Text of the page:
WASHINGTON, D.C. - Several state legislatures are considering stronger "born-alive" protections, after Family Research Council released a set of online, interactive maps last fall showing the status of pro-life laws in the states, including those that protect infants born alive after surviving botched abortions. West Virginia recently passed a bill into law that took the state from the category of "no protections" to "strong protections" on FRC's map, with all Republicans and 49 out of 55 Democrats in the West Virginia legislature voting for the bill. Currently, bills to strengthen protections for born-alive abortion survivors are pending in Kentucky, Ohio, and Wyoming. Yet, due to almost exclusively Democrat opposition, repeated attempts to pass legislation to protect born alive abortion survivors have failed in the U.S. House and Senate during this Congress....
In the midst of the current political divisions gripping our nation, it’s difficult to find close friendships between people with opposing viewpoints. It seems we are divided on every issue, with each side digging their heels in more and more and little hope of solving America’s greatest problems.In such times, many are asking if there is any hope of finding common ground. I have often found it difficult to form meaningful friendships with people whom I disagree with on fundamental issues like life, family, and religious freedom. But may I suggest that friendship is exactly what we need to bring us together? What if we could form genuine relationships with those on the other side to make our nation better together? Two of our most famous Founding Fathers had significant political differences that nearly ended their friendship. Yet they persevered, giving us the beautiful story of reconciliation that we have today.John Adams and Thomas Jefferson first met in Philadelphia at the Second Continental Congress of 1775. A year later, they worked together on the committee tasked with drafting the Declaration of Independence, whose 244th anniversary we celebrate this weekend. In the 1780s, Adams and Jefferson worked together on diplomatic assignments in England and France, managing to find some time for leisure during their demanding duties as ambassadors. Over the years, they became close friends, corresponding by letter often when they were separated.On politics, however, the two could not be more opposite and frequently debated their differences. In fact, their disagreements sometimes became personal and often tested their friendship. Adams, a devout member of the Federalist Party, favored a strong central government, a national bank, and close relations with Great Britain. On the other hand, Jefferson, an ardent Democrat-Republican, favored states’ rights, reduced government spending, greater relations with France, and westward expansion. Despite their passionate political differences, their close friendship continued for many years.However, circumstances changed in 1801. Adams was still president but had just lost his bid for reelection in a bitter battle against Jefferson. In the final hours of his presidency before Jefferson took office, Adams made a number of last-minute judicial and bureaucratic appointments—appointees who were loyal Federalists and would oppose the incoming administration, making it extremely difficult for Jefferson to govern effectively. In fact, Jefferson later wrote that they “were selected from among my most ardent political enemies.” This political disagreement proved to be the severest test of their friendship, and the two ceased correspondence for the next decade.After Jefferson retired from the presidency in 1809, Dr. Benjamin Rush took it upon himself to act as an arbiter and rekindle the friendship between Adams and Jefferson. However, it took two years until he was able to convince the two to resume their friendship. When one of Jefferson’s neighbors visited Adams in 1811, Adams is reported to have said: “I have always loved Jefferson, and still love him.” Upon hearing this report from his neighbor, Jefferson wrote Dr. Rush: “This is enough for me. I only needed this knowledge to revive towards him all the affections of the most cordial moments of our lives.” At Dr. Rush’s persuading, he convinced Adams to renew his correspondence with Jefferson. The two continued to write each other often until their deaths 15 years later.Reconciliation often makes broken relationships stronger than they were before, and so it did with Adams and Jefferson. In the years following their renewed friendship, a rich correspondence commenced between the two, reminiscing about the past, discussing current events, and looking forward to what lay ahead.On July 4, 1826, 50 years to the day after the signing of the Declaration of Independence, Thomas Jefferson died at Monticello in the rolling hills of Virginia. A few hours later, John Adams passed at his home in Massachusetts. His family reported that the last dying words he spoke were “Thomas Jefferson lives,” not knowing that his dear friend had died hours earlier. In today’s polarizing political climate, it’s easy to see the “other side” as enemies, with the strong desire to convince those on the fence that our ideas are better. That is not to diminish our differences in worldviews. Without a doubt, liberals and conservatives both have two very different ideas for the future of America. But, on this July 4th, perhaps we can learn a lesson from two of our greatest Founding Fathers. They didn’t ignore their differences as if they didn’t exist, but they didn’t allow those differences to interfere with forming a lifelong friendship. Likewise, we don’t have to set aside our differences either because that won’t make them disappear. Being friendly isn’t abandoning your principles. Perhaps this July 4th can be different if we don’t let those differences get in the way of crossing the street and talking to our neighbor. After all, we are celebrating our nation’s independence and the freedom we have to be different.Furthermore, as Christians, there are several biblical commands that are easy to forget in the divisive times in which we live. First, we must remember that those with whom we disagree are not the enemy. Paul reminds us in Ephesians 6:12 (ESV) that “we do not wrestle against flesh and blood, but against principalities, against powers, against the rulers of the darkness of this age, against spiritual hosts of wickedness in the heavenly places.” Second, Christians are commanded to love our enemies and pray for them (Matthew 5:44). Third, Scripture tells us to love our neighbors as ourselves, whether we agree with them or not (Matthew 22:39). Last, wherever God’s spirit is, there is freedom (2 Cor. 3:17). By embracing reconciliation with others, we not only encourage freedom but we also invite God’s spirit to dwell among us.We often quote the first sentence of the second paragraph in the Declaration of Independence: “We hold these truths to be self-evident, that all men are created equal, that they are endowed by their Creator with certain unalienable rights, that among these are life, liberty, and the pursuit of happiness.” But we miss the weight of its last sentence: “And for the support of this Declaration, with a firm reliance on the protection of divine Providence, we mutually pledge to each other our lives, our fortunes, and our sacred honor.” The signers of the Declaration no doubt had significant political differences and widely varying ideas for the future of the young nation. But they did not let those differences hinder them from forming friendships or from their ultimate goal—independence and freedom for all. These 56 men, firmly trusting in God, were willing to give up everything—their careers, possessions, and even their very lives—for the sake of freedom. Two of our future presidents—John Adams and Thomas Jefferson—both put aside their differences when they signed their names to that sacred document.What we need in America right now is a good dose of civility and genuine friendships. Sure, there is a time and place to discuss the future of our great republic—a discussion we will continue to have and fiercely debate. But, this weekend, maybe we can take a break from debating on social media, protesting, or grasping for the next news hit and simply focus on loving our neighbor.Let’s remember to celebrate our independence this weekend and the freedom it gives us to debate and be different. But let’s also not forget the opportunity we have to reach across the aisle and love our neighbor.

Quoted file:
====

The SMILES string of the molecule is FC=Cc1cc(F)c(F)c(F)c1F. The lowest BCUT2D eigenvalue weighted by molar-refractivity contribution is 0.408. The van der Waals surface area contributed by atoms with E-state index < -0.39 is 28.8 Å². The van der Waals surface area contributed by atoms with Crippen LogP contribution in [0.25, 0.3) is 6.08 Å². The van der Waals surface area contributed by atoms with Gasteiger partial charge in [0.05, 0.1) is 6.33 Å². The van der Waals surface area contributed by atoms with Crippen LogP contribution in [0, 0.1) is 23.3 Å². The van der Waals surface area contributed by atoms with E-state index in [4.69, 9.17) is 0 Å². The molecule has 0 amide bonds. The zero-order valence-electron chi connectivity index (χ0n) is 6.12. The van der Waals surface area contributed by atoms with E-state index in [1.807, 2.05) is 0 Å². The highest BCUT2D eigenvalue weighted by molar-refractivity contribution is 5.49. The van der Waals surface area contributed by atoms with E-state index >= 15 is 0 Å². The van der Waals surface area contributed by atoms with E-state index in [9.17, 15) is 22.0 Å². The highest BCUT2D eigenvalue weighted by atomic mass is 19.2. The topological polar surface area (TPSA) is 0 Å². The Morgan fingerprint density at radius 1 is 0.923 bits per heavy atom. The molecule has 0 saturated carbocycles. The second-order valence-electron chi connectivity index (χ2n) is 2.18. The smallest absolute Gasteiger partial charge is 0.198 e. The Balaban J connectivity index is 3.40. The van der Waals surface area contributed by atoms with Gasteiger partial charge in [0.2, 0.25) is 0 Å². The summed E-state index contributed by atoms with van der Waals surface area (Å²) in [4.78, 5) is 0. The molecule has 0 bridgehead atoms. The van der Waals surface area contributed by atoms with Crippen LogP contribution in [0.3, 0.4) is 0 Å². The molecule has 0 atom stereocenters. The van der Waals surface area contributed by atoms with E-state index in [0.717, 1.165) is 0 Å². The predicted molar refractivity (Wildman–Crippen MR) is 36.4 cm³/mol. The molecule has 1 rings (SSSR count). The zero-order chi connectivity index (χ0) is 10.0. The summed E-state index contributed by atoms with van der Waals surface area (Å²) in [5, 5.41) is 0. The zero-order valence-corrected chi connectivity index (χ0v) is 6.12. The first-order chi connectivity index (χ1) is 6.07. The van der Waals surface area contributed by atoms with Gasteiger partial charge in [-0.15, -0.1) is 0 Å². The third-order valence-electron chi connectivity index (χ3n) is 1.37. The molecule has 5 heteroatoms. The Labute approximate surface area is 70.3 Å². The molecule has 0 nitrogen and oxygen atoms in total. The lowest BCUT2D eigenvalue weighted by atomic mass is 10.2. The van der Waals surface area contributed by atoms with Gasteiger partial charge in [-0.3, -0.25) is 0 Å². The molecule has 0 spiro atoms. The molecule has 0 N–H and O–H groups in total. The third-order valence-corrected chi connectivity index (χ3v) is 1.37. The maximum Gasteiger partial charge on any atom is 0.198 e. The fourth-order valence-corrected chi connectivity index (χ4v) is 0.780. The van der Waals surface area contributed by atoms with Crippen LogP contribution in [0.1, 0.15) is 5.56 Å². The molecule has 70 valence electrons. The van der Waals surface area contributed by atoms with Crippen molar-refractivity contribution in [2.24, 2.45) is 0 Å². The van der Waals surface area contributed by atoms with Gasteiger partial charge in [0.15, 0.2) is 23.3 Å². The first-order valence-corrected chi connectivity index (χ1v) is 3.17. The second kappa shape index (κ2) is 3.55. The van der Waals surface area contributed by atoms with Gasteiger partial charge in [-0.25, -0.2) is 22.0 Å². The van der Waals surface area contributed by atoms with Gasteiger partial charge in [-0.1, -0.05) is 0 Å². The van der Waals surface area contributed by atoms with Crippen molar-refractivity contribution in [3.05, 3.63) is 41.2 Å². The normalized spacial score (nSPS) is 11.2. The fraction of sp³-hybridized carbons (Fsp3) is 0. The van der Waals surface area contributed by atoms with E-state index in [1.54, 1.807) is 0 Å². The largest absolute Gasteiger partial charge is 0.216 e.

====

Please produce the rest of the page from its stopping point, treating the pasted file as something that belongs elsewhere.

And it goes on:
Today's category: CrimeStupid Criminals 2 Our Product of the Week Award goes to Japanese inventor Kenji Kawakami, creator of "Baby Mops." Kawakami has attached mops to baby clothing, so your infant can clean the floor as he crawls... plans for the "Baby-Vac" are still on the drawing board... An off-duty police officer in Newark, NJ, had a pistol-shaped cigarette lighter which he had been using all night while drinking at a local tavern. After many hours and drinks, he apparently mistook his 32 revolver for the lighter. When he went to light his cigarette, he shot and killed John Fazzola, who was seated 5 stools away at the bar... When asked to explain an increase in area robberies, Washington police chief John Layton replied, "The biggest factor is the inclination of certain individuals of acquiring funds by illegal means..." When Stan Caddell wanted to wash his Chevrolet, he backed the car into a foot of water in the Mississippi River at Hannibal, Missouri. When he got out to clean the car, it floated away. Police were able to retrieve the vehicle some distance downstream. According to an officer on the scene, no action would be taken against the driver because "you can't ticket a guy for being stupid..." The best-laid plans of a Canadian couple in a suicide pact went awry because the weapon they used nearly as old as they are. Harold Pinna, 89, and his 92-year-old wife decided to end it all with a .22 caliber pistol that hadn't been fired in 60 years. Mr. Pinna shot his wife in the head, but the rusty bullet ricocheted off a hair curler, and she suffered only a mild scalp laceration. He then put the gun to his right ear and fired again. The shot was so weak that the bullet lodged in his ear. The dazed couple then gave themselves up to the police... it was either that or throw themselves out the first floor window... Times of London: A thief who sneaked into a hospital was scarred for life when he tried to get a suntan. After evading security staff at Odstock Hospital in Salisbury, Wiltshire, and helping himself to doctor's paging devices, the thief spotted a vertical sunbed. He walked into the unit and removed his clothes for a 45-minute tan. However, the high-voltage UV machine at the hospital, which is renowned for its treatment of burns victims, has a maximum dosage of 10 seconds. After lying on the bed for almost 300 times the recommended maximum time, the man was covered in blisters. Hours later, when the pain of the burns became unbearable, he went to Southampton General Hospital, 20 miles away, in Hampshire. Staff became suspicious because he was wearing a doctor's coat. After tending his wounds they called the police. Southampton police said: "This man broke into Odstock and decided he fancied a quick suntan. Doctors say he is going to be scarred for life. San Antonio, Texas: 45 year-old Amy Brasher was arrested after a mechanic reported to police that 18 packages of marijuana were packed in the engine compartment of the car which she had brought to the mechanic for an oil change. According to police, Brasher later said that she didn't realize that the mechanic would have to raise the hood to change the oil. Arizona: A company called "Guns For Hire" stages gunfights for Western movies, etc. One day, they received a call from a 47-year-old woman, who wanted to have her husband killed. She got 4-1/2 years in jail. (Location Unknown): A man successfully broke into a bank after hours and stole--are you ready for this?--the bank's video camera. While it was recording. Remotely. (That is, the videotape recorder was located elsewhere in the bank, so he didn't get the videotape of himself stealing the camera.) (Location Unknown): A man successfully broke into a bank's basement through a street-level window, cutting himself up pretty badly in the process. He then realized that (1) he could not get to the money from where he was,(2) he could not climb back out the window through which he had entered, and (3) he was bleeding pretty badly. So he located a phone and dialed "911" for help ... Virginia: Two men in a pickup truck went to a new-home site to steal a refrigerator. Banging up walls, floors, etc., they snatched a refrigerator from one of the houses, and loaded it onto the pickup. The truck promptly got stuck in the mud, so these brain surgeons decided that the refrigerator was too heavy. Banging up *more* walls, floors, etc., they put the refrigerator BACK into the house, and returned to the pickup truck, only to realize that they locked the keys in the truck--so they abandoned it. Chicago: A man was wanted for throwing bricks through jewelry store windows and making off with the loot. He was arrested last night after throwing a brick into a plexiglass window...the brick bounced back, hit him in the head and knocked him cold until the police got there.View hundreds more jokes online.Email this joke to a friend